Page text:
The Wall Street Journal does an in-depth profile of Annie Duflo. The piece traces her career and the growth of the evidence movement, citing several landmark studies along the way to show the importance of good data for making good policy.
The Wall Street Journal speaks with IPA affiliate and board member Taveneet Suri about her work with us studying the effects of M-PESA mobile money on Kenyan women's livelihoods.
Making a New Year's resolution is easy. Keeping one isn't. When it comes to losing weight or quitting smoking, a commitment contract, wherein one publicly agrees to achieve a certain goal, can help. The commitment contract is based on two well-known principles of behavioral economics: 1) People don't always do what they claim they want to do; and 2) incentives get people to do things.
The "fiscal cliff" was a huge self-imposed commitment contract, timed for the end of the year. Politicians, to please shortsighted...
By applying the scientific method to economic development, organizations like IPA are contributing to a “culture of doing more of what works and less of what doesn’t work,” says Mr. Appen.
(Note, there is an ungated version of the article here)
The Wall Street Journal Weekend Review section had front page feature on Innovations for Poverty Action and randomized controlled trials called "The Anti-Poverty Experiment." It explains how IPA approaches evidence-baesd policy through rigorous evaluations, and how the approach has changed the field, featuring perspective from Dean Karlan, Esther Duflo, Richard Thaler and others. The story also explains how behavioral economics is being integrated into anti-poverty programs and looks at several of them. It was also featured in the Chronicle of Philanthropy and Real Clear Politics. An ungated version of the text is available here.
The younger you are, the more freaked out you are likely to be by the housing market crash.
A new paper by Federal Reserve Bank of Boston economists used consumer sentiment data collected in the Michigan Survey of Consumers over the summer to try to find out how the housing market's terrible state of affairs was affecting the willingness to buy a new home. Age mattered, which suggests a new generation may be coming along that will cast a wary eye at home ownership for a long time to come. The finding also suggests a new headwind to future growth levels, given that it's hard for the economy to achieve a better rate of growth when the housing sector remains moribund.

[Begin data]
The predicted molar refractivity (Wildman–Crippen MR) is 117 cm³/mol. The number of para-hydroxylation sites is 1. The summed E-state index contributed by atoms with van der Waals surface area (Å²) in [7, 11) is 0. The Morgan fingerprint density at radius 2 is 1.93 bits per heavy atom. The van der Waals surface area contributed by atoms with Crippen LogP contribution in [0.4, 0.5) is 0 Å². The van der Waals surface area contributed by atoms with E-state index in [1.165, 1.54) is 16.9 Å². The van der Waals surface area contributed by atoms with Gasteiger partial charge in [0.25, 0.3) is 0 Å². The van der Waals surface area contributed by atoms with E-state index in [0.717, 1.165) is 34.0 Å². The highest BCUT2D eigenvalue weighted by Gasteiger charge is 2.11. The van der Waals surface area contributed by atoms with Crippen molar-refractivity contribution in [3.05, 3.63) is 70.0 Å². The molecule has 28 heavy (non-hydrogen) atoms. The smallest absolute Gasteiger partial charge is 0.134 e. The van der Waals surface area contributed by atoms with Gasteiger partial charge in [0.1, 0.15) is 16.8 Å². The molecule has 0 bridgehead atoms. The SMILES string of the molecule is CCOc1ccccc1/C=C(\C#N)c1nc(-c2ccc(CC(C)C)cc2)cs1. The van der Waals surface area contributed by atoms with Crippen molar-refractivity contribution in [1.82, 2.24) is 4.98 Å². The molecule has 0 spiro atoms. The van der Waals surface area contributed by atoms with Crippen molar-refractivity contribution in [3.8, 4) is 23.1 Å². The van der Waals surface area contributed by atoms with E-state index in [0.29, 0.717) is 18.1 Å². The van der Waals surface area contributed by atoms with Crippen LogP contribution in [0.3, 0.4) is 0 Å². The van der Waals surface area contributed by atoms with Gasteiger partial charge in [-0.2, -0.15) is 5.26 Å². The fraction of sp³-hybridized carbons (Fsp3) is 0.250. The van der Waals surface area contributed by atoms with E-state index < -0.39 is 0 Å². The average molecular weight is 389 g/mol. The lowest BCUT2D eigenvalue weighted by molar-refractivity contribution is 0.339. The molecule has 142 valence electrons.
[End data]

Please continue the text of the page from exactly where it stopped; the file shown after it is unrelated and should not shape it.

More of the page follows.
The Michigan data suggests younger survey respondents â€œare relatively less confident about home ownership after larger declines, while older respondents are relatively more confident,â€ the paper said.
Importantly, attitudes were affected by personal experience. For both age groups attitude changes were â€œobserved only for those with personal experience of loss (via themselves or someone close) during the crash.â€
The paper said that older survey respondents with stable attitudes on home ownership's value, even in the face of price declines, were over the age of 58. The paper's authors, Anat Bracha and Julian Jamison, both of the Boston Fed, speculated â€œin terms of the striking age differential, one possibility is that relatively younger respondents were indeed more malleable, and hence they internalized the sharp drop as a regime change.â€
Meanwhile, â€œolder respondents â€” whose models of the world are harder to alter â€” see the drop in house prices as a temporary dip in a stable long-term upward trend, making it a particularly good time to purchase.â€
The authors of a new book that looks at ways to reduce poverty around the world (and whether they work) have suggested one possible reason why the microcredit model may not be creating more entrepreneurs: It rewards cautiousness.
An experiment they ran in Tangiers showed that households were willing to pay a substantial amount of money to have a private tap in their home. Once they had a tap, there was no reduction in water borne illness. But there was a substantial increase in self-reported well-being as families had more time for leisure, and the tensions that arose between households as they jostled in line at the public tap disappeared.